In my area briskets are still pretty cheap, maybe a tiny bit more per pound than ground beef, but often less. Only I have to buy a whole one, which automatically costs $40, so I can’t always afford them.

    I’m looking forward to your tips on frugally fixing gifts for Christmas. That is something I think every tightwad can use.

    • Sorry to have been so occupied that I’ve not been able to post about the gift presentation idea.
      say, First, I’m almost positive that tightwads save wrapping paper from gifts, especially Christmas. However what do you do when the paper is so scrunched and torn that you don’t feel it’s fit for salvage? Don’t despair. There is a way you can still use it.

      If you have one of those old ribbon shredders run the paper through that and save the “ribbons”. Use fresh brown paper bags or pre-used appropriate gift bags, put the gift inside, then fill the bag and cover the gift with the ribbons. If you don’t have a ribbon shredder, then sit a couple of bored children on a large blanket or old shower curtain. Give each child a pair of those blunt tipped “school” scissors and let them snip and hack to their hearts’ content.

      Also with the fresh brown paper sacks, place the gift inside, pile in some paper, fold over the top neatly, and using a hole punch put two holes through all layers of paper (at the top of the bag), thread some ribbon or raffia through the holes and tie in a bow or a knot and a bow if there are nosey gift recipients. Take out left over those little decorative sticky stamps and decorate the bags with these. If you don’t have any of those (watch the after Christmas sales and stock up–but be advised–do not store in a damp area or they’ll be firmly and irretrievably stuck together) take out the old Christmas cards and cut pictures from these and decorate the bags with these. If this is your option, it’s best to do this before filling the bag. In a pinch I’ve used left over wall-paper, wall paper samples, newspaper, funny papers, color pages from old magazines of special interest to the recipient. Then shredded or cut up and used to stuff the bag.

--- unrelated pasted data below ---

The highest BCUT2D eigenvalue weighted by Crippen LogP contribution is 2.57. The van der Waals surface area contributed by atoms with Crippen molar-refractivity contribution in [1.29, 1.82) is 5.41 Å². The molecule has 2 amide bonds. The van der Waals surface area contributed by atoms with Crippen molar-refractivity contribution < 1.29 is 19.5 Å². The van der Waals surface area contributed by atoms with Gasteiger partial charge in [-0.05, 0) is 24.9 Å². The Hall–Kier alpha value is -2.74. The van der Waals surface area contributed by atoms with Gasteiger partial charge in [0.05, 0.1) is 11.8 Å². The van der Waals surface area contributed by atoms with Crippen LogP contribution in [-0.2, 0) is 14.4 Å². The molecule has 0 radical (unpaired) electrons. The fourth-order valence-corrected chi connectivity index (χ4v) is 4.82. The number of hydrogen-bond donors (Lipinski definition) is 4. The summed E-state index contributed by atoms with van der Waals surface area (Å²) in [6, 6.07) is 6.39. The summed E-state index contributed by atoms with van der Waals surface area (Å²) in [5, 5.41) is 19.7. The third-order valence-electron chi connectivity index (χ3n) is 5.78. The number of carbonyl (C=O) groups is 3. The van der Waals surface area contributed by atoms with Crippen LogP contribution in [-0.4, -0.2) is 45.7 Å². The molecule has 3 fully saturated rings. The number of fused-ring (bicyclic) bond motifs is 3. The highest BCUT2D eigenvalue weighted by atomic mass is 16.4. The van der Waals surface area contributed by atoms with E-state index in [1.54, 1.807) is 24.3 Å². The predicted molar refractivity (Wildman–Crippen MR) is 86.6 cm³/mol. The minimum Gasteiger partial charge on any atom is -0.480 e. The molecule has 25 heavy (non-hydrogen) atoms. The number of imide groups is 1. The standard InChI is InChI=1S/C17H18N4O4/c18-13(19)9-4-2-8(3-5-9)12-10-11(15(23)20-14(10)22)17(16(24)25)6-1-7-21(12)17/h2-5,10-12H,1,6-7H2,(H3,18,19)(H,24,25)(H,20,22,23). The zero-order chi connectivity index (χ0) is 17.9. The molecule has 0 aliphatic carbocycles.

One year, lacking bags, I picked up baskets for 10 cents to a quarter each at a garage sale and used those with the ribbon shredded paper and tied a bow or made curly bows to tie on the handles. This is also a welcome bridal or wedding gift. A bridal shower gift with scrub brushes, cleaners, dish detergent,
      air freshener, given in a pretty basket gives over and over.

      And throughout the year I will save bags and boxes (fruit bags, tea bag boxes, etc., for small gifts) and use those for gifts throughout the year.

      As my great grandmother, Mammy, used to say, “God must love poor people because He made so many of us.” Or, “It’s no shame to be poor, just so all-fired inconvenient.”

      Daughter in law is here for a sew day and I still have a soup to make for supper.



      • “God must love poor people because He made so many of us.” Oh that is amazing Frankie. Thank you for sharing that and your great tips for fancy frugal gifts. <3

        Hope you had fun sewing, 🙂